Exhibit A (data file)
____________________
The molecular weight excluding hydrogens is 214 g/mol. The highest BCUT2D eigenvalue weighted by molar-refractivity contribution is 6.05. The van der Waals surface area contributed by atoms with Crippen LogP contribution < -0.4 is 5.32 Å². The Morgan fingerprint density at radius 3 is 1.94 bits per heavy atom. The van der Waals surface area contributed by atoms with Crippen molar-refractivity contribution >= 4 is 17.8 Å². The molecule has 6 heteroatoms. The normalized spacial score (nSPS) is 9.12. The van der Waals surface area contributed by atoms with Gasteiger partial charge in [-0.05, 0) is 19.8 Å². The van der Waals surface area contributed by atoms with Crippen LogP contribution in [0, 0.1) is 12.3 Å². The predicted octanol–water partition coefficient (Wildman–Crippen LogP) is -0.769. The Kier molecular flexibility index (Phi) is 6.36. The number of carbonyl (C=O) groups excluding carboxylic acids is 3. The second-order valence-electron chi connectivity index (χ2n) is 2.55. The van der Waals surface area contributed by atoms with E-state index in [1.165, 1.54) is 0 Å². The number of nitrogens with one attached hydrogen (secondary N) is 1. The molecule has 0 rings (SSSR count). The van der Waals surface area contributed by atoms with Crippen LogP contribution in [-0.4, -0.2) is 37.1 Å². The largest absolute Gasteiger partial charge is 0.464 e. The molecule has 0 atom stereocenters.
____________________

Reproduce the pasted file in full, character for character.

The molecular weight excluding hydrogens is 214 g/mol. The highest BCUT2D eigenvalue weighted by molar-refractivity contribution is 6.05. The van der Waals surface area contributed by atoms with Crippen LogP contribution < -0.4 is 5.32 Å². The Morgan fingerprint density at radius 3 is 1.94 bits per heavy atom. The van der Waals surface area contributed by atoms with Crippen molar-refractivity contribution >= 4 is 17.8 Å². The molecule has 6 heteroatoms. The normalized spacial score (nSPS) is 9.12. The van der Waals surface area contributed by atoms with Gasteiger partial charge in [-0.05, 0) is 19.8 Å². The van der Waals surface area contributed by atoms with Crippen LogP contribution in [0, 0.1) is 12.3 Å². The predicted octanol–water partition coefficient (Wildman–Crippen LogP) is -0.769. The Kier molecular flexibility index (Phi) is 6.36. The number of carbonyl (C=O) groups excluding carboxylic acids is 3. The second-order valence-electron chi connectivity index (χ2n) is 2.55. The van der Waals surface area contributed by atoms with E-state index in [1.165, 1.54) is 0 Å². The number of nitrogens with one attached hydrogen (secondary N) is 1. The molecule has 0 rings (SSSR count). The van der Waals surface area contributed by atoms with Crippen LogP contribution in [-0.4, -0.2) is 37.1 Å². The largest absolute Gasteiger partial charge is 0.464 e. The molecule has 0 atom stereocenters.